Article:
How long did it take for you to recover?

    I sympathise! In my current health decline I was sure it must be due to my thyroid but I paid privately for thorough thyroid blood testing and it was okay - not great, but okay.

    I was off school for a couple of months and went back part-time for a few months after that. Mum says I never really recovered fully but I was able to function reasonably well as a young adult in the following few years :)

    It's hard to know what to suggest because all of the coping techniques for fatigue are aimed at (and arise from) the context of disability which is not your situation, but things like pacing can help recovery and in many cases can prevent problems from becoming debilitating in the long run. Pacing is about breaking things down into manageable chunks, adapting how you do things (one really simple trick for fatigue: sit instead of stand) and resting before your body is exhausted, so it can recover better between tasks. Also switching tasks between physical/cognitive to prevent any one type of exhaustion through doing too much.
  • Jlawson118
    Jlawson118 Posts: 1,132 Forumite
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    edited 11 December 2019 at 1:36PM
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    Toothsmith wrote: »
    Indeed you should!

    It can be hard if it's a relatively small company you work for. As a small business owner, I can sympathise with your boss. But some understanding now will pay dividends for him when you're back at full power.

    Try and get quite a specific note of your Dr if you can. Glandular fever is generally well known as something that can floor somebody for a while.

    All the best with it.

    It's a large organisation I work for but I have the kind of management who wouldn't understand this sort of thing, they'll just think I'm taking the mickey during the busy season. Which they can see from my records I rarely take sickness. Although in all honesty I also think a lot of my fatigue is down to the stress the job's causing me in general. I'm looking to get out of there in the new year.

    Also a bit worried because I only get a few weeks of sick pay and I've got my mortgage and bills to pay so I'll go back but discuss lighter duties. Although I do have a fair bit of time off in the coming weeks/months as I'll be off for a few days for Christmas, then I've got a fair few days early January for my girlfriend's birthday where I think we're going to do a spa weekend which will be relaxing, and then we've booked to go away with my in March and I think if I'm still feeling like this by then, then the sun will do me the world of good too. Just got to hang in there until then, it'll soon be upon us :eek:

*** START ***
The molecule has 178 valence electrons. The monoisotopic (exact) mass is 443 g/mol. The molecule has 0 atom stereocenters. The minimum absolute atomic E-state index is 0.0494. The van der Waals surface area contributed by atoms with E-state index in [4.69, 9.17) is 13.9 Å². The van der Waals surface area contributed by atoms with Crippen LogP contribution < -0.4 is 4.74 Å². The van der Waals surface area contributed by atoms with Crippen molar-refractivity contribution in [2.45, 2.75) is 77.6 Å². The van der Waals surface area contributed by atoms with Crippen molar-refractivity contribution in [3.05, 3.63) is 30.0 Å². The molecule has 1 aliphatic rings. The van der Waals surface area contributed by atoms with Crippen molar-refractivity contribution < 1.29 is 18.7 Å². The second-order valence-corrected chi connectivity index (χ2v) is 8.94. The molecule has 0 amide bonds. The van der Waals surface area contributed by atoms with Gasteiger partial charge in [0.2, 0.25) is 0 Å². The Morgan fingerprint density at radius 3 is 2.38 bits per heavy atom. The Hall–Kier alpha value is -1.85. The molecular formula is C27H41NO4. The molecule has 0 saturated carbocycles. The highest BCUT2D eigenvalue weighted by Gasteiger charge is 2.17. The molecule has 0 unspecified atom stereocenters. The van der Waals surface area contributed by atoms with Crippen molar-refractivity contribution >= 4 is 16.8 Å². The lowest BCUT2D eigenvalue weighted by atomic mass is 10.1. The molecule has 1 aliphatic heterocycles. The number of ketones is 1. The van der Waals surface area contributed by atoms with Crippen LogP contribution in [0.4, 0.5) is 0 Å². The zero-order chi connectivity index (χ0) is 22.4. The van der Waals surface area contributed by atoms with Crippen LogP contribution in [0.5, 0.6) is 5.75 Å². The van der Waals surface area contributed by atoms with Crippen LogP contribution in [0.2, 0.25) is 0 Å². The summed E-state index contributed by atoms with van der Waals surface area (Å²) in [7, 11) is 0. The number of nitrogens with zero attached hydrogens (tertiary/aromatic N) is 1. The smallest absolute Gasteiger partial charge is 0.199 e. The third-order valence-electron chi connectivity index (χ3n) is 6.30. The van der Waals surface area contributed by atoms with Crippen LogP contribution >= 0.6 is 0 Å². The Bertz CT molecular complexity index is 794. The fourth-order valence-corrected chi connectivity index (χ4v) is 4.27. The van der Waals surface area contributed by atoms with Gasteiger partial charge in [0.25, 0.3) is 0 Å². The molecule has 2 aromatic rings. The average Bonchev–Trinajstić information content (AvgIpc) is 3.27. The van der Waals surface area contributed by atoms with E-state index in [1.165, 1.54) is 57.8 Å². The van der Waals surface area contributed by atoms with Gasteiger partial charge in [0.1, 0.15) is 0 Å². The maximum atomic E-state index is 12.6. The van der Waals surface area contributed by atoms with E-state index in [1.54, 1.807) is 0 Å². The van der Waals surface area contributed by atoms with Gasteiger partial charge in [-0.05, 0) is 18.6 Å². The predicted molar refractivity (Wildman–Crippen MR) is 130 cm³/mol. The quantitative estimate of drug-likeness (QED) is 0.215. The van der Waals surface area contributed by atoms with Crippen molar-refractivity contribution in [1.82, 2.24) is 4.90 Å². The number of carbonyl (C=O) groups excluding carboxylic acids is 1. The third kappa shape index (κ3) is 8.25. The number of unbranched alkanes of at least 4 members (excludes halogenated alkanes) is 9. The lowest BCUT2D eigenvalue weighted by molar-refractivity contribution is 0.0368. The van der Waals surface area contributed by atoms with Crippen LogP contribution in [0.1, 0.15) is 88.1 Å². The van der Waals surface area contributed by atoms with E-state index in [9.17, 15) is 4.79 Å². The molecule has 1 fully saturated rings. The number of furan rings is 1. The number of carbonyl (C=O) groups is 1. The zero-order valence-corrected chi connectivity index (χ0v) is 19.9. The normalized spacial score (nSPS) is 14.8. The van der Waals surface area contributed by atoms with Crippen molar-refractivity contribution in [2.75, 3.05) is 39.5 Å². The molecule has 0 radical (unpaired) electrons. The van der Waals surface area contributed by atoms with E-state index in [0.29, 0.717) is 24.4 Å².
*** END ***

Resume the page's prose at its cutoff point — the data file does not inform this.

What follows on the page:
• Jlawson118
    Jlawson118 Posts: 1,132 Forumite
    First Anniversary Name Dropper First Post
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    I sympathise! In my current health decline I was sure it must be due to my thyroid but I paid privately for thorough thyroid blood testing and it was okay - not great, but okay.

    I was off school for a couple of months and went back part-time for a few months after that. Mum says I never really recovered fully but I was able to function reasonably well as a young adult in the following few years :)

    It's hard to know what to suggest because all of the coping techniques for fatigue are aimed at (and arise from) the context of disability which is not your situation, but things like pacing can help recovery and in many cases can prevent problems from becoming debilitating in the long run. Pacing is about breaking things down into manageable chunks, adapting how you do things (one really simple trick for fatigue: sit instead of stand) and resting before your body is exhausted, so it can recover better between tasks. Also switching tasks between physical/cognitive to prevent any one type of exhaustion through doing too much.

    Yeah this was my issue, I was off for a week with what I thought was tonsillitis in June and my grandma and even my boss at the time both said I'd gone back too early! But I wasn't entitled to sick pay at that point so I had no choice but to go back (had to be with the company two years which I met in August to qualify for sick pay)

    I'll definitely give those tips a go though, thank you! I've just said in my last post I've got a fair amount of holidays coming up in the next few weeks/months anyway so it shouldn't be too hectic for me at work